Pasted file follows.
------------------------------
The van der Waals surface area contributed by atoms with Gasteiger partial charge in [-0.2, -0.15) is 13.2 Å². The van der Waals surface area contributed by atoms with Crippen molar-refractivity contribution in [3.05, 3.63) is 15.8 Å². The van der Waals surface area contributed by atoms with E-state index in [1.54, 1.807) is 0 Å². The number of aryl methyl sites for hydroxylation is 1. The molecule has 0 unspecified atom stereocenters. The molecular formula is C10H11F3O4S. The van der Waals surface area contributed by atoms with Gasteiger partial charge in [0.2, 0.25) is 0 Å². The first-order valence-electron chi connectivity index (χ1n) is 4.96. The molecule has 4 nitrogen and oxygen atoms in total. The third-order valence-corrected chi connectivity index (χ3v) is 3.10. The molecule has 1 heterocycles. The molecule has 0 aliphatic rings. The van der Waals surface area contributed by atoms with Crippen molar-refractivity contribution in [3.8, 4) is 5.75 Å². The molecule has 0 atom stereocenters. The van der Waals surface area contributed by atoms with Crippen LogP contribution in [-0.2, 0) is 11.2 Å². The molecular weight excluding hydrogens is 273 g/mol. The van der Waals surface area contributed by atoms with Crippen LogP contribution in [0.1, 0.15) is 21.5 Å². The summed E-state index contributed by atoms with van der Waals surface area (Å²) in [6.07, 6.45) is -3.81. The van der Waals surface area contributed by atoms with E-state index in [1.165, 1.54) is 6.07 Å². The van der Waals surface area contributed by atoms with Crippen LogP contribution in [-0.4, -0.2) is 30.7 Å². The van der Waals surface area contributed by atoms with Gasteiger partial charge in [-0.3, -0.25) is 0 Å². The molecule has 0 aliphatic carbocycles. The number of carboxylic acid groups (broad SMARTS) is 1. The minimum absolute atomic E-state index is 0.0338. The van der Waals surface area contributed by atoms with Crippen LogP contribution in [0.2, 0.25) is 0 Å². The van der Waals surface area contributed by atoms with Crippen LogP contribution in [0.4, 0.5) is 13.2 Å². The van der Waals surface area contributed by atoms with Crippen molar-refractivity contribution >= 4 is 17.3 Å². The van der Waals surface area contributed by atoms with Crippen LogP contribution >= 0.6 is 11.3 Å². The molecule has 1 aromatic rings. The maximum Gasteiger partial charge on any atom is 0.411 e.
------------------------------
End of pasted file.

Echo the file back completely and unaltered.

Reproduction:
The van der Waals surface area contributed by atoms with Gasteiger partial charge in [-0.2, -0.15) is 13.2 Å². The van der Waals surface area contributed by atoms with Crippen molar-refractivity contribution in [3.05, 3.63) is 15.8 Å². The van der Waals surface area contributed by atoms with E-state index in [1.54, 1.807) is 0 Å². The number of aryl methyl sites for hydroxylation is 1. The molecule has 0 unspecified atom stereocenters. The molecular formula is C10H11F3O4S. The van der Waals surface area contributed by atoms with Gasteiger partial charge in [0.2, 0.25) is 0 Å². The first-order valence-electron chi connectivity index (χ1n) is 4.96. The molecule has 4 nitrogen and oxygen atoms in total. The third-order valence-corrected chi connectivity index (χ3v) is 3.10. The molecule has 1 heterocycles. The molecule has 0 aliphatic rings. The van der Waals surface area contributed by atoms with Crippen molar-refractivity contribution in [3.8, 4) is 5.75 Å². The molecule has 0 atom stereocenters. The van der Waals surface area contributed by atoms with Crippen LogP contribution in [-0.2, 0) is 11.2 Å². The molecular weight excluding hydrogens is 273 g/mol. The van der Waals surface area contributed by atoms with Crippen LogP contribution in [0.1, 0.15) is 21.5 Å². The summed E-state index contributed by atoms with van der Waals surface area (Å²) in [6.07, 6.45) is -3.81. The van der Waals surface area contributed by atoms with E-state index in [1.165, 1.54) is 6.07 Å². The van der Waals surface area contributed by atoms with Crippen LogP contribution in [-0.4, -0.2) is 30.7 Å². The van der Waals surface area contributed by atoms with Gasteiger partial charge in [-0.3, -0.25) is 0 Å². The molecule has 0 aliphatic carbocycles. The number of carboxylic acid groups (broad SMARTS) is 1. The minimum absolute atomic E-state index is 0.0338. The van der Waals surface area contributed by atoms with Crippen LogP contribution in [0.2, 0.25) is 0 Å². The van der Waals surface area contributed by atoms with Crippen LogP contribution in [0.4, 0.5) is 13.2 Å². The van der Waals surface area contributed by atoms with Crippen molar-refractivity contribution >= 4 is 17.3 Å². The van der Waals surface area contributed by atoms with Crippen LogP contribution >= 0.6 is 11.3 Å². The molecule has 1 aromatic rings. The maximum Gasteiger partial charge on any atom is 0.411 e.